God’s indescribable gift

OUR DAYS ARE ALREADY DETERMINED

(January 01, 2022) Carol Round reflects…

I know, I know… Christmas is over!  But on Christmas morning, as I was reading one of my daily devotionals, something I’d never thought about grabbed my attention. Forty days and forty years are significant in the Bible. However, while reading my devotional, the number forty weeks was mentioned.

The devotional, written by O.S. Hawkins, appears in his book titled, The Believer’s Code. He writes, ‘Jesus came to earth as a helpless, tiny seed planted in the womb of a young Jewish virgin. Forty weeks later, Jesus was born in a filthy stable.’

When I googled the length of a pregnancy, I discovered differing opinions for this gestation time. Some sites base the time period on the number of days in a month. However, according to several sites, the average length of pregnancy is counted at 40 weeks.

Jesus wasn’t average!
We know, however, that Jesus wasn’t your average child. Born of a virgin as God’s only Son,
He came to save us from ourselves. ‘Thanks be to God for His indescribable gift!’ (2 Corinthians 9:15).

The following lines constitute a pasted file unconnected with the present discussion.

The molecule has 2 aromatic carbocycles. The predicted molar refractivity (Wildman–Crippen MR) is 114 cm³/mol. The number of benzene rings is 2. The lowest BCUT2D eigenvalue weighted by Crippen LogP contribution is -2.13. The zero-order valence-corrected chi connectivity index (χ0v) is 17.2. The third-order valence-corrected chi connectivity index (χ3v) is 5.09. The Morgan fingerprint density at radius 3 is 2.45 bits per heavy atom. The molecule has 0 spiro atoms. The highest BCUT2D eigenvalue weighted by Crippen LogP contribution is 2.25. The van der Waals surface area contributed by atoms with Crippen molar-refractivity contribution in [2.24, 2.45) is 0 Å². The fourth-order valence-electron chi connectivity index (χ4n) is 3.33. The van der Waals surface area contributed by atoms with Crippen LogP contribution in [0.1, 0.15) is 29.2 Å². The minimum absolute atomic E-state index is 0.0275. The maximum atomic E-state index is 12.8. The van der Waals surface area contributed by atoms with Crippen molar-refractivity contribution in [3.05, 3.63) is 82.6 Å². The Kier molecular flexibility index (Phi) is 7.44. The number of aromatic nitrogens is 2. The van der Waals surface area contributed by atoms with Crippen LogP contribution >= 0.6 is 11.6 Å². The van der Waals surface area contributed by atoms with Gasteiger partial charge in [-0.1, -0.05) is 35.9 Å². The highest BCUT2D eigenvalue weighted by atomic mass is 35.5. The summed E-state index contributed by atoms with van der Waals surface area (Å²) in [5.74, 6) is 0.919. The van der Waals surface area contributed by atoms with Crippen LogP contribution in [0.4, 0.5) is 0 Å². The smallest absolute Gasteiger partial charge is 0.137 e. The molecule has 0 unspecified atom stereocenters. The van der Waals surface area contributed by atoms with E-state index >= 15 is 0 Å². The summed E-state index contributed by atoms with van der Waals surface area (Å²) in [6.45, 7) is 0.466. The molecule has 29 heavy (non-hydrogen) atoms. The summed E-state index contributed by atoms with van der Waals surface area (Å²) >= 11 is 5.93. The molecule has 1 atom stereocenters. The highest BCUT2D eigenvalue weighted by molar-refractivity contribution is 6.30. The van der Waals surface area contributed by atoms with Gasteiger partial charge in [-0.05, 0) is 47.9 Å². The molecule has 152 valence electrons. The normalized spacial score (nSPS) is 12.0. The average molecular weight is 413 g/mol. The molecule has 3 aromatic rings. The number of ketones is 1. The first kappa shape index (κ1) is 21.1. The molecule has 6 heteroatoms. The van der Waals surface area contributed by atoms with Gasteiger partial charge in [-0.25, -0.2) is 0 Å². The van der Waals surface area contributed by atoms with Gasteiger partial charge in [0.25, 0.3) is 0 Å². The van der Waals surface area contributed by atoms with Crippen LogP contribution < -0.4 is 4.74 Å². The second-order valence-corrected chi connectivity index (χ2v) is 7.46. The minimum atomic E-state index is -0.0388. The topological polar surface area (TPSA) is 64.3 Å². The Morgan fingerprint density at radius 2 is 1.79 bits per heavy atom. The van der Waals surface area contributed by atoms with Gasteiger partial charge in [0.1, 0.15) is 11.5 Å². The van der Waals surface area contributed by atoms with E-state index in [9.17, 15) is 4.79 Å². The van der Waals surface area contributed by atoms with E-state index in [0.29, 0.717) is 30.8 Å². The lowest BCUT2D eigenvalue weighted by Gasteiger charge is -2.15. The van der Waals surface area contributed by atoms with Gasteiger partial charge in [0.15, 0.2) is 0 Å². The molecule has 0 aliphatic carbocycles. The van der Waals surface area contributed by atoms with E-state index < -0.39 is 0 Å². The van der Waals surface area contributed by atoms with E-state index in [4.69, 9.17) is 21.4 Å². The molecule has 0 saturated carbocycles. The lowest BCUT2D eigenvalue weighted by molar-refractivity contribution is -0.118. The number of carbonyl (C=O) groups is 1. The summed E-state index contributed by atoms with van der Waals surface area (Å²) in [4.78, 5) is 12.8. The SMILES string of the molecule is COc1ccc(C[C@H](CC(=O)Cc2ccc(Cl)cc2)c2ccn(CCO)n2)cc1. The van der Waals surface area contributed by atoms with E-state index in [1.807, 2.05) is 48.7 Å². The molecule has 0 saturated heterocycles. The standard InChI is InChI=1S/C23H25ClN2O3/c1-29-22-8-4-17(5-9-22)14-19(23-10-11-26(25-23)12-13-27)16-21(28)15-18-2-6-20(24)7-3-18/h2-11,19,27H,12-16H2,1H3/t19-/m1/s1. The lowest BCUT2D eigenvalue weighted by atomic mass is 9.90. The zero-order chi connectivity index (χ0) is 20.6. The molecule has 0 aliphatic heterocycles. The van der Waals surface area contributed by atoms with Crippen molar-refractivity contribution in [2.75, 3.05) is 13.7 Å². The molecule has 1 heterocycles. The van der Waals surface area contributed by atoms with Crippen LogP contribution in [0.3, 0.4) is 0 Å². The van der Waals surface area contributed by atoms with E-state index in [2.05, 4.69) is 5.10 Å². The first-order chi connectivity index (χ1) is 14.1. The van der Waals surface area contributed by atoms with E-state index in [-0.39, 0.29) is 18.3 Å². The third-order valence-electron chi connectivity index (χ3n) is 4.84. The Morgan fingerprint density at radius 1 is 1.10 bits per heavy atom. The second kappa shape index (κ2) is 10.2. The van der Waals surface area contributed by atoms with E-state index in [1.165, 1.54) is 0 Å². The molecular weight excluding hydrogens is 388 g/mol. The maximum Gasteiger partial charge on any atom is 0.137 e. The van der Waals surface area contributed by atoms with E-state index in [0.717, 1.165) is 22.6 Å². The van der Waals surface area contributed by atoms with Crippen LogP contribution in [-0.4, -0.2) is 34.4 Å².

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BAH! HUMBUG?

(December 13, 2019) Dr Jim McClure, straight shooting theologian, at our editorial request again shares his enlightening November article …

Christmas is just under two weeks away! Most people enjoy the season but you will always find some people who will mutter and complain about it.

One of the most famous is Ebenezer Scrooge, a character who was invented by Charles Dickens in his book A Christmas Carol.  Scrooge was a man who had a cranky and very negative outlook on life and his disapproval of Christmas was expressed in the words, ‘Bah! Humbug!

And I’ve met some Christians over the years whose attitude to Christmas is very ‘Scroogeish’ (if that is a word). What pops into your mind when you hear the word ‘Christmas’?

The Christmas atmosphere
There are so many things that we associate with Christmas today. Obviously we can’t avoid the secular interpretation of Christmas with Santa Claus and the Christmas tree and lights and presents (many of which we don’t particularly want) and all the other associated secular trappings.

I have to admit that I quite enjoy all that even though most of it bears little resemblance to the real significance of the event. And I also have to admit that, having grown up in the Northern Hemisphere, in Ireland and then ministering in England, where Christmas is a mid-winter celebration, I miss that kind of Christmas atmosphere.

 

But as Christians the first thing, and the most important thing, we associate with Christmas is the coming of Jesus because that’s what it is really all about. And so – (more…)